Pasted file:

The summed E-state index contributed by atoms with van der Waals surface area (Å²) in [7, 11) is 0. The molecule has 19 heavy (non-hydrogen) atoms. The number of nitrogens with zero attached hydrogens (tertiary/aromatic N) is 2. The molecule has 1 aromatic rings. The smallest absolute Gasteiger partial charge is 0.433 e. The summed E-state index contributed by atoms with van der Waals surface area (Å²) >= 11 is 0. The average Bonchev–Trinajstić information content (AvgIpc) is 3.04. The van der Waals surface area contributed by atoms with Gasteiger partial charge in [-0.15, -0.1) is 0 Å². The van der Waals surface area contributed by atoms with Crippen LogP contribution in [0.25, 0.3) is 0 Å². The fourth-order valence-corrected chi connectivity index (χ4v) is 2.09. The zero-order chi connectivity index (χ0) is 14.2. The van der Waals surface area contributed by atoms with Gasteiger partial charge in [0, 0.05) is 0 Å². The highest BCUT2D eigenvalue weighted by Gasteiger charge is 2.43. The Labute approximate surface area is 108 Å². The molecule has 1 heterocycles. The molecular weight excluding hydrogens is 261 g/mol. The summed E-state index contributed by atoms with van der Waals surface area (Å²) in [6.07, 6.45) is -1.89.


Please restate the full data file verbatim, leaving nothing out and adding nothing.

The summed E-state index contributed by atoms with van der Waals surface area (Å²) in [7, 11) is 0. The molecule has 19 heavy (non-hydrogen) atoms. The number of nitrogens with zero attached hydrogens (tertiary/aromatic N) is 2. The molecule has 1 aromatic rings. The smallest absolute Gasteiger partial charge is 0.433 e. The summed E-state index contributed by atoms with van der Waals surface area (Å²) >= 11 is 0. The average Bonchev–Trinajstić information content (AvgIpc) is 3.04. The van der Waals surface area contributed by atoms with Gasteiger partial charge in [-0.15, -0.1) is 0 Å². The van der Waals surface area contributed by atoms with Crippen LogP contribution in [0.25, 0.3) is 0 Å². The fourth-order valence-corrected chi connectivity index (χ4v) is 2.09. The zero-order chi connectivity index (χ0) is 14.2. The van der Waals surface area contributed by atoms with Gasteiger partial charge in [0, 0.05) is 0 Å². The highest BCUT2D eigenvalue weighted by Gasteiger charge is 2.43. The Labute approximate surface area is 108 Å². The molecule has 1 heterocycles. The molecular weight excluding hydrogens is 261 g/mol. The summed E-state index contributed by atoms with van der Waals surface area (Å²) in [6.07, 6.45) is -1.89.